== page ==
Pagels, Elaine. The Gnostic Gospels.
New York: Vintage Books, 1979.
This was the book that made the public aware of the amazing new discoveries at Nag Hammadi. Scholars had long-assumed there were lost ‘Gnostic’ gospels, so when texts at Nag Hammadi and elsewhere came to light, Pagels published a book about them for a broader audience. This was just one year after a one-volume translation of the Nag Hammadi Library appeared in English. Pagels now questions the very term “Gnosticism.” (See Williams’ and King’s books for the reasons why.) However, her book was crucial to helping both scholars and the larger public understand that the diversity among early groups of Jesus followers could not be construed merely (or even primarily) in terms of doctrinal differences but involved broader social and political issues.
Paulson, Shirley. “Healing Theologies in Christian Science and Secret Revelation of John: A Critical Conversation in Practical Theology.”
Dissertation. University of Birmingham, UK, 2017.
This PhD thesis consists of a critical ‘conversation’ about healing theologies and practices between historical texts and Paulson’s own contemporary Christian Science experience. The historical texts are the second-century Secret Revelation of John and the nineteenth-century Science and Health with Key to the Scriptures, by Mary Baker Eddy. The conversation is structured on three key themes, or enduring theological ideas, which form the basis of similar Christian healing practices among our three historic periods.
Robinson, James M., ed. The Coptic Gnostic Library: A Complete Edition of Nag Hammadi Codices.
Five vols. Leiden: Publisher: Brill. Leiden, 2000.
This is the complete version of the Nag Hammadi Library in five volumes. It includes both the Coptic and the English translation as well as commentary and notes. A shorter version was published in one volume in English only by James Robinson and his team of translators and editors in 1978. The one-volume edition was updated by Marvin Meyer in 2007.
Robinson, James M., ed. The Nag Hammadi Library: The Definitive Translation of the Gnostic Scriptures Complete in One Volume.
Third ed. San Francisco: HarperSanFrancisco, 1990.
This is a seminal work for anyone interested in reading what some early followers of Jesus actually wrote, listened to, or read in the first three centuries after the life of Jesus. This book contains the first translations of these texts into English. 40 of the 52 texts, including the well-known Gospel of Thomas, existed in no extant form until these texts surfaced in 1947. The book also includes other important finds from other sites such as The Gospel of Mary and the The Act of Peter.
Saxon, Deborah Niederer. The Care of the Self in Early Christian Texts.
The Bible and Cultural Studies. Gewerbestrasse, Switzerland: Palgrave Macmillan, 2017.
This book presents the first three centuries after the life of Jesus through the lens of Foucault’s “care of the self.” It reveals a rich variation among early Christ movements by illuminating their practices instead of what we anachronistically assume to have been their beliefs. Analysis of the discourse of martyrdom demonstrates how Clement, Ignatius, and Polycarp represented martyrdom as self-care. The book then brings to light an entire spectrum of alternative views in texts from Nag Hammadi and elsewhere. Its analysis exposes the false binary of thinking in terms of “orthodoxy” versus “heresy” or the specific heresy of “Gnosticism.” The analysis has many implications for feminist scholarship.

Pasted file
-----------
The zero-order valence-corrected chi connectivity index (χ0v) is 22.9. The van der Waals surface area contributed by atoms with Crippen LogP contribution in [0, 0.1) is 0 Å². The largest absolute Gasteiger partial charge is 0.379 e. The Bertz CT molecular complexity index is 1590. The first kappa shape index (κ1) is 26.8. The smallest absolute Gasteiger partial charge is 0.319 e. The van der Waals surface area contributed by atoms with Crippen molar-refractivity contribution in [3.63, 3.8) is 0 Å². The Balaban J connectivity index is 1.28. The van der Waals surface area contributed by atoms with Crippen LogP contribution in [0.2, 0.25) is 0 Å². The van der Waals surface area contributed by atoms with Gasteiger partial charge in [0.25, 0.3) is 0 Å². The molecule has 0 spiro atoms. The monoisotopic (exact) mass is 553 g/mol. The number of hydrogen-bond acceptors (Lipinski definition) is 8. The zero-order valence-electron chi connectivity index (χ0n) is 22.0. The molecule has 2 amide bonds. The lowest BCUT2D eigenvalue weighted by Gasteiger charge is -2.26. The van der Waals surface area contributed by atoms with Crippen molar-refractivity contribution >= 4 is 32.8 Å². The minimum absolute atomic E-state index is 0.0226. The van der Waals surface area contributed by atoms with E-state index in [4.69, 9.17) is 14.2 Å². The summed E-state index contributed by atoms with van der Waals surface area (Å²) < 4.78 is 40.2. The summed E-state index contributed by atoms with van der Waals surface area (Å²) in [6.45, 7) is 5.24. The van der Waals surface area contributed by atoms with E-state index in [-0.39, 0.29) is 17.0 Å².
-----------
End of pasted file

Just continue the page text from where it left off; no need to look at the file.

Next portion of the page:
Taussig, Hal. A New New Testament: A Bible for the Twenty-First Century.
Boston, New York: Houghton Mifflin Harcourt, 2013.
In addition to 10 of the newly discovered texts, along with the entire New Testament, the introduction to this book includes valuable insights regarding the sources of extracanonical texts and their relationship to the traditionally defined canon. The last portion of the book is an excellent ‘companion’ to A New New Testament, including explanations of its context in antiquity and today. Finally, its suggestions for individual and group study are most useful.
Williams, Michael Allen. Rethinking “Gnosticism:” An Argument for Dismantling a Dubious Category.
Williams is an early voice in the scholarly questioning of the categorization of ‘gnosticism’. As a category constructed in our time, he argues, it survives more as an obstacle to understanding. The book begins with an outline of the main teachings of what ‘gnosticism’ was and the allegations against it. The second half of the book deconstructs the gnostic clichés, showing why a typological designation would be preferable. Williams suggests replacing ‘gnosticism with ‘biblical demiurgical myth,’ because it is a more accurate description; and it includes the distinction between creator(s) and controller(s) of the material world and the transcendent divine being of Christian scripture.